The day after Christmas we were traveling to relatives in Pennsylvania when my daughter’s friend told her, during a text conversation they were having, that she’d considered overdosing with a bottle of pills the night before. They’re both 13.
As any of you who are medical professionals, educators or parents know, the schools these days talk openly, and often, about suicide—there are assemblies dedicated to the topic, including speakers and resources. The kids are given a litany of people to go to if they feel any suicidal urges or if they think a friend will hurt themselves. Parents, of course, are some of those people.
My daughter showed the text to my son, who was in the backseat with her, and then texted with her friend in all caps. She told her not to. She asked her why. She told her to talk to her parents right away. When her friend (who I’ll call “H” from here on out) wouldn’t, our daughter reluctantly told us.
Doug and I have always told our children that they could talk to us about anything. And boy have we had some conversations. There have been too many times to count when I’ve been astounded by the topics we end up discussing (and the jokes we end up telling). It’s beyond wonderful to have them trust us this way, but it’s also a huge responsibility when the topics turn serious, and this was about as serious as they come.
Clearly, we knew what we had to do. But when it’s somebody else’s kid, a few more factors come into play. In this case, the problem was that my daughter had made the friendship out of school. I’d met her mom once, but couldn’t remember her name. I didn’t have their phone number. I’d dropped my daughter at their house once, so knew where they lived, but didn’t remember the actual address. Besides all of that—and really the biggest issue—was that I didn’t want to get involved.
Oh, that sounds horrible, and it’s not quite what I mean. Of course I wanted to do anything that would help this child get help and potentially save her life. What I didn’t want to do was broadside her parents. I’d been broadsided once, and it’s the worst feeling in the world when somebody else—some stranger—knows one of the most important things about your child, but you don’t. It wrecks you a little, and it certainly leaves a scar.
Additionally, H was so adamant against telling her parents that we knew our daughter would likely lose her as a friend if we did so. Again, it was a risk we knew we had to take, but having to cause our daughter pain made the move all that much harder. So, while our daughter kept trying to get her friend to tell her parents, her teacher, a school counselor—anybody in authority—I have to admit that we dragged our feet. Short of actually driving to their house and telling them in person, there seemed to be no options. I considered calling the girl’s school, but my daughter didn’t know what school she went to, and anyway, I didn’t think that would be fair to the parents either.
More than a week passed. Finally, one morning I said something to my son about how difficult this was. He looked at me and said, “No, it’s really not.” And you know something? He was absolutely right. Once I took our feelings out of the equation, the answer was easy. In the scheme of things, it didn’t matter whether I knew the parents, whether they’d hate me, whether my daughter would lose a friendship. What mattered was that this child was safe. As we’d been saying all along, were the situations reversed, we’d absolutely want somebody to tell us. Even if it involved them showing up on our doorstep out of the blue.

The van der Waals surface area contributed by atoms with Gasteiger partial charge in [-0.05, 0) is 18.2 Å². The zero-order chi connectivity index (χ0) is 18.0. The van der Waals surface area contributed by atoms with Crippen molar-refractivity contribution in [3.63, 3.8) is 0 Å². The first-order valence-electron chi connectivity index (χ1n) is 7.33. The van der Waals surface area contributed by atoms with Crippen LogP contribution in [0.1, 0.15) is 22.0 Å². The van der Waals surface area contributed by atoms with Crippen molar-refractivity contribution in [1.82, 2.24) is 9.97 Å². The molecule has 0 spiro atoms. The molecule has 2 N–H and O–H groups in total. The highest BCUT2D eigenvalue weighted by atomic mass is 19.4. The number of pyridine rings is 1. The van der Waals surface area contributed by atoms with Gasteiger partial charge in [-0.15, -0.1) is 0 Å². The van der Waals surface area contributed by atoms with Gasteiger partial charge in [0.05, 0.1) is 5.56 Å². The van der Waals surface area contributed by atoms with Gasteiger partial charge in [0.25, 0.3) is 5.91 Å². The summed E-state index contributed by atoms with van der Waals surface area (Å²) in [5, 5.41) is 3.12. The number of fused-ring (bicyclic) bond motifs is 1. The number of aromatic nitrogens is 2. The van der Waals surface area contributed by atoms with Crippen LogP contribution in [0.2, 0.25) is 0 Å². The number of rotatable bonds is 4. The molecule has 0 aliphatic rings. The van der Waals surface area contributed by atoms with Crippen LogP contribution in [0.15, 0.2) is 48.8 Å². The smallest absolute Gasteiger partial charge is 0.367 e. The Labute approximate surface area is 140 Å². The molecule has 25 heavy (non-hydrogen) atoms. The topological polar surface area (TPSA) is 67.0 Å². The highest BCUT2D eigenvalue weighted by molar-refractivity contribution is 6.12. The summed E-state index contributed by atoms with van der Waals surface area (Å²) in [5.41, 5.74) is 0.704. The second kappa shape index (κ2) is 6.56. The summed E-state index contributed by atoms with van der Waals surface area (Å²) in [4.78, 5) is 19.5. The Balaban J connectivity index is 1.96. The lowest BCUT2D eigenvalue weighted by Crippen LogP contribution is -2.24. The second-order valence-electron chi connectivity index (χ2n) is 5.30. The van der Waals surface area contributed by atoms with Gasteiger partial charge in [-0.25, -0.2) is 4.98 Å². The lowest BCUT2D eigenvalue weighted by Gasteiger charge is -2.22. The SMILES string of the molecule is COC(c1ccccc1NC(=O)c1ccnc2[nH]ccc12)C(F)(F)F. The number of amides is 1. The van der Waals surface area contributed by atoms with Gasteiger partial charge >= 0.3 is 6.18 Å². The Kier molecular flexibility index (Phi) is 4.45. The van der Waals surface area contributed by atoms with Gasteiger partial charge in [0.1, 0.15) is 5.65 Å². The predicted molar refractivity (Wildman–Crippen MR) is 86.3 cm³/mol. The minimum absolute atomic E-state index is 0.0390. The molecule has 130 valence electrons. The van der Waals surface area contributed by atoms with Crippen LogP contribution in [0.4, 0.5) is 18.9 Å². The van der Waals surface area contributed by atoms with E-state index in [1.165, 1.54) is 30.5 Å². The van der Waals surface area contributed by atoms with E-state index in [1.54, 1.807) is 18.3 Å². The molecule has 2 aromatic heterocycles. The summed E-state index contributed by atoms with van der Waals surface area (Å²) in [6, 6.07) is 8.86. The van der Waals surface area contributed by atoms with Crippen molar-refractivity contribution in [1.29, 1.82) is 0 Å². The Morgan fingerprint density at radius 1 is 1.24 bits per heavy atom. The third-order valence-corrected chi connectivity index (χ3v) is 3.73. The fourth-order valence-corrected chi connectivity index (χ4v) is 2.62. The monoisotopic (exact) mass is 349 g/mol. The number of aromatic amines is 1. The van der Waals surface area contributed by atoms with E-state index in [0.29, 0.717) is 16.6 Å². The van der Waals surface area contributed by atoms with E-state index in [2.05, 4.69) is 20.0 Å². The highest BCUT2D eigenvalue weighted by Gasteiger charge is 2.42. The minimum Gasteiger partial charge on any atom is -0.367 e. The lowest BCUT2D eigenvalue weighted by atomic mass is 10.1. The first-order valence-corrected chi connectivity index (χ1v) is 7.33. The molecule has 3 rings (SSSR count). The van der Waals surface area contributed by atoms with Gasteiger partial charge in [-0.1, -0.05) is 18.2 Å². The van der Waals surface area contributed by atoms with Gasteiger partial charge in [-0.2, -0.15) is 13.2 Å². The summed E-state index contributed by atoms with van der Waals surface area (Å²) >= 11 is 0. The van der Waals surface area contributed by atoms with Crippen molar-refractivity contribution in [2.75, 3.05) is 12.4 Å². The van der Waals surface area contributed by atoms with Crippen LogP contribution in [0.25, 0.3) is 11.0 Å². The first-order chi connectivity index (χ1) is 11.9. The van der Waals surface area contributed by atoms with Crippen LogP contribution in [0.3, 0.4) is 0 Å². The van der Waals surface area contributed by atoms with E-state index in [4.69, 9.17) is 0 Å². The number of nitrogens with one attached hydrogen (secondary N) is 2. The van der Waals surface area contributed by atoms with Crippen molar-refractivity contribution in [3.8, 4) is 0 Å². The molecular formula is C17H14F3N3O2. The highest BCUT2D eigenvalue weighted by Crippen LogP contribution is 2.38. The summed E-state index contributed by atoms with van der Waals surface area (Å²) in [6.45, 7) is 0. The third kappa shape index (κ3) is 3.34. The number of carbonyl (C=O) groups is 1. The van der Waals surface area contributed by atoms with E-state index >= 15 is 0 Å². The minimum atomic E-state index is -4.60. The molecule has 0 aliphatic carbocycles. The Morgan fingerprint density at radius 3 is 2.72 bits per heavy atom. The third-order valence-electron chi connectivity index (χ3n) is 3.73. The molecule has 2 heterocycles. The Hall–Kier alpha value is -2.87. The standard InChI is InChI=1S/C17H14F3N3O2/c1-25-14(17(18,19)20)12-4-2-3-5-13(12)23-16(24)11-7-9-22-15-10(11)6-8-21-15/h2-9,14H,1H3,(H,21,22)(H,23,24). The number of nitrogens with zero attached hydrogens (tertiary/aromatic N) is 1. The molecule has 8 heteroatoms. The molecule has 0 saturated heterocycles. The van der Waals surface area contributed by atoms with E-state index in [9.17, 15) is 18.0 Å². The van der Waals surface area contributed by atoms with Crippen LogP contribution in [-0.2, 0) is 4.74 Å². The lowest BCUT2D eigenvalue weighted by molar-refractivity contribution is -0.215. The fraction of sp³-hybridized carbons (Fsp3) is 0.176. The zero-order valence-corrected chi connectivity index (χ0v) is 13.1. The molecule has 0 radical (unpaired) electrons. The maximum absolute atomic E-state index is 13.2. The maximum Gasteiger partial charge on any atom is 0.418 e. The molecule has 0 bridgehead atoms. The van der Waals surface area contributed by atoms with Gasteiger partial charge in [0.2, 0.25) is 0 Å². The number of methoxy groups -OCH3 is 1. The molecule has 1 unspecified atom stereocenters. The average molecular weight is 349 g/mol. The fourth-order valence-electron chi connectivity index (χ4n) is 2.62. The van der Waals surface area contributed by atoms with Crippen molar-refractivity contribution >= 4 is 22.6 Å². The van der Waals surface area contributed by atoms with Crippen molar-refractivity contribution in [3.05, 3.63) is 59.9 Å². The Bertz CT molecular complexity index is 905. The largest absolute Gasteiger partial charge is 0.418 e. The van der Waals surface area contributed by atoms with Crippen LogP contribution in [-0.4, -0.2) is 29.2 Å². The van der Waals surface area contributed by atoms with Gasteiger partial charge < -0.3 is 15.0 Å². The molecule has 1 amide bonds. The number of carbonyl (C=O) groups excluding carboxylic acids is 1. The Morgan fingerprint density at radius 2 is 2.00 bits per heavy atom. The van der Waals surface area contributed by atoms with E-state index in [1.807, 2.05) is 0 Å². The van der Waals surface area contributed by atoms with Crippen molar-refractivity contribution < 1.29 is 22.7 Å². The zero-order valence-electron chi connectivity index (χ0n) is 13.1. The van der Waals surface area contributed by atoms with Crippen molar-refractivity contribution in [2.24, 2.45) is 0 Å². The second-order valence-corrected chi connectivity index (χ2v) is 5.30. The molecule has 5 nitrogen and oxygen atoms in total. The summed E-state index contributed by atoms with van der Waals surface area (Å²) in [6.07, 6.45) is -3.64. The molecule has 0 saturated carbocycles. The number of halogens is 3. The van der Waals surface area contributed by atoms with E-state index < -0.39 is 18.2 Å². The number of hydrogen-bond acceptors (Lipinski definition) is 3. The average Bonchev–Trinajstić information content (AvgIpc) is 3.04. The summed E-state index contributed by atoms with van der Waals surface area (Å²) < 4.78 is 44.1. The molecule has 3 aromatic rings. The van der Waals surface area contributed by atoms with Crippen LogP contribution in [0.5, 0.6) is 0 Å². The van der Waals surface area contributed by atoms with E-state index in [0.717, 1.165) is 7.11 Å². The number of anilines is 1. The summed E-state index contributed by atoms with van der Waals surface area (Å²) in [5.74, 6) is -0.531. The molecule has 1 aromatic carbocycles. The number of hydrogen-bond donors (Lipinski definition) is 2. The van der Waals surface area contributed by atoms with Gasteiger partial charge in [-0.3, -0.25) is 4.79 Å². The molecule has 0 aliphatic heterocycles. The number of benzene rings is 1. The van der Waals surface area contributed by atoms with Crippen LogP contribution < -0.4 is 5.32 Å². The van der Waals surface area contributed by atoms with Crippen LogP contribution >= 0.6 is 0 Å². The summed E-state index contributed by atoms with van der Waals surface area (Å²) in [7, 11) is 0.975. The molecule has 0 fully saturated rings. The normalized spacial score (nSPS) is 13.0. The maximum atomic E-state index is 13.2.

So I asked my daughter if she still had her friend’s address from when I’d dropped her off that one day. She did. I plugged it into Google and found out the parents’ names within seconds. I then searched their names and was lucky enough to get a phone number. I called it, with my heart pounding wildly. Although I ended up leaving a voicemail for the mom to call me, the weight on my heart lifted instantly. I knew I’d made the most difficult step. Her return call, after she got home from work, was so, so hard, and I’ll admit I got choked up and couldn’t speak for a bit, but she was grateful. Incredibly grateful. She’d had no idea, but had guessed when her daughter reacted to my voicemail. Because my daughter had told her if she didn’t tell her parents, we would. And we finally did.
Her mom and I talked for a while. We now have each other’s names and phone numbers. She’s texted me since to keep me updated, and to thank me, and to tell me she knows how difficult it must have been. As an educator herself, she knew what she had to do. But a few days after my call, she still hadn’t figured out the best way to approach her daughter. I guess we all drag our feet with the difficult things.
The things you do as a parent that nobody ever warns you about. It’s not the first time that thought crossed my mind, and I’m sure it won’t be the last. But I’m telling you this one now, so you can be more prepared than we were, just in case.
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